My wife and I spent the last two weeks in Europe, so I’ll have lots of stories and observations to share with you in the coming days.
But let’s start with bicycles.
It’s expensive and unnecessary to have a car in most major cities — particularly those with good public transportation — but even more so in a place like Copenhagen. If you buy a car there, you’re going to pay sales tax equivalent to the price of your vehicle, as if you were purchasing two of them. Gasoline will cost you about eight bucks a gallon, and the fee to park on the street within the city limits will be four dollars an hour.
Instead, you can get a decent bike for commuting for about $100 — nothing special, not a lot of gears, but good enough to get you around town every day. Best of all, you won’t be competing with cars and trucks for space on the roads, which all have separate bike lanes. In fact, if you’re a pedestrian, you have to get used to crossing a bike lane, then a traffic lane, then a traffic lane in the other direction and yet another bike lane before you reach the far curb. It’s a skill the locals all possess and tourists learn quickly — or else — kinda like being sure to look to your right for oncoming traffic in the UK.
There are more and more bike lanes in the US, but American cyclists only get a couple of yards of room right next to those much faster and bigger exhaust-spewing vehicles whose drivers see them as annoyances. That puts cities like Copenhagen and Amsterdam (which has a population of 850,000 people and 600,000 bicycles) way ahead of American urban centers when it comes to clean commuting.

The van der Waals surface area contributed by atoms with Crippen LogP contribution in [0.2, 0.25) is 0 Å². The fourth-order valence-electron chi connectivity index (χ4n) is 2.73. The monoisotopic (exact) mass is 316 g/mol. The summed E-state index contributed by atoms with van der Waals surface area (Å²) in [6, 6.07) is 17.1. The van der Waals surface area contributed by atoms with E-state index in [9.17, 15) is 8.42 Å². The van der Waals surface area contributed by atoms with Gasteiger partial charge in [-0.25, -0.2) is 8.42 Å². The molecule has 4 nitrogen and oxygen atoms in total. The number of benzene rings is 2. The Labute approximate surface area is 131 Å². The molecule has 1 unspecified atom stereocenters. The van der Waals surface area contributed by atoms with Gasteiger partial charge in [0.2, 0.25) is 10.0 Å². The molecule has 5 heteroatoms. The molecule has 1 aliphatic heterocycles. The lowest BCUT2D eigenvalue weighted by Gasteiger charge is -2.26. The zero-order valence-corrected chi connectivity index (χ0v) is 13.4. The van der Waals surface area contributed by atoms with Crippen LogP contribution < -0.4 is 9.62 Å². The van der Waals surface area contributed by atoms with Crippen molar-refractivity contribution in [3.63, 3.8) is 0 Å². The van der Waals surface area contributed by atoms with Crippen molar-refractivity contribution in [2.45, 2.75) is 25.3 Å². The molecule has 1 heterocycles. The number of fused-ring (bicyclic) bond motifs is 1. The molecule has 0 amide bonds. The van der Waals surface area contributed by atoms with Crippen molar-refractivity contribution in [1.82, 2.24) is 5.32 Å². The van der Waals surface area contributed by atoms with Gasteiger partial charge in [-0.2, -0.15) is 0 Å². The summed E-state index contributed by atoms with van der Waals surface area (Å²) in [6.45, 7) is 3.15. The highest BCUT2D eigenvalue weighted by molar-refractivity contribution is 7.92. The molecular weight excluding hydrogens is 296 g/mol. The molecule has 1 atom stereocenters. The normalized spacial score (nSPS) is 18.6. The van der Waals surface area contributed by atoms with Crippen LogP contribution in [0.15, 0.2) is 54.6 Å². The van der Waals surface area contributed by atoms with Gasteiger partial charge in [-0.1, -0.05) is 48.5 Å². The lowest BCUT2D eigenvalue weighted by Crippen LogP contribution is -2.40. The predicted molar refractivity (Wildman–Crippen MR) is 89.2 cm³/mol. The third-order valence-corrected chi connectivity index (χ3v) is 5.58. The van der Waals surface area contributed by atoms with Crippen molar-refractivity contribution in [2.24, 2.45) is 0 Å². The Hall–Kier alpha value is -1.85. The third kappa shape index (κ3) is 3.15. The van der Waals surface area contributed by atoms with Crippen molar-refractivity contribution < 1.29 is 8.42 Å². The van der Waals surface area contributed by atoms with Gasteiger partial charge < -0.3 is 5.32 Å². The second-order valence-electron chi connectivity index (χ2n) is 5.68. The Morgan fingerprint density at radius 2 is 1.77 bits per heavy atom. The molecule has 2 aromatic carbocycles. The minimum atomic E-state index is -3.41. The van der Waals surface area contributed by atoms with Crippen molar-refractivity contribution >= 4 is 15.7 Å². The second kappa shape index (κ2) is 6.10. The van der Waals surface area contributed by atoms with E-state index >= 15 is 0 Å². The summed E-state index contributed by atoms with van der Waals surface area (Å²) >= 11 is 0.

The problem for me would be not being physically clean at the end of the ride. Though they’re both very flat cities, I would still work up a sweat. That’s a problem I had even before becoming a fat, middle-aged guy — my metabolism warms up (and occasionally overheats) easily. I don’t want to say I perspire a lot, but sometimes I need to shower after taking a hot shower.
I couldn’t bike to work and then wear those sweaty clothes all day long. Sure, I could jam another outfit into my backpack and change in the men’s room, but that’s more than a bit unwieldy — and still leaves me with a sheen that won’t go away quickly.
When Seth, my brother, was Deputy Secretary of Labor, he’d often ride his bike to the department’s headquarters in DC, but he was fortunate enough to have a shower in the private bathroom attached to his office. Thus, he was able to refresh before donning a suit and tie and getting down to business.
This is apparently not a problem for all of those European bike-to-workers, whose pores must have become conditioned to the activity and/or who see being on two wheels as a way to avoid the inevitable road congestion of those on four wheels or more.
You’ll find other entries in this series here.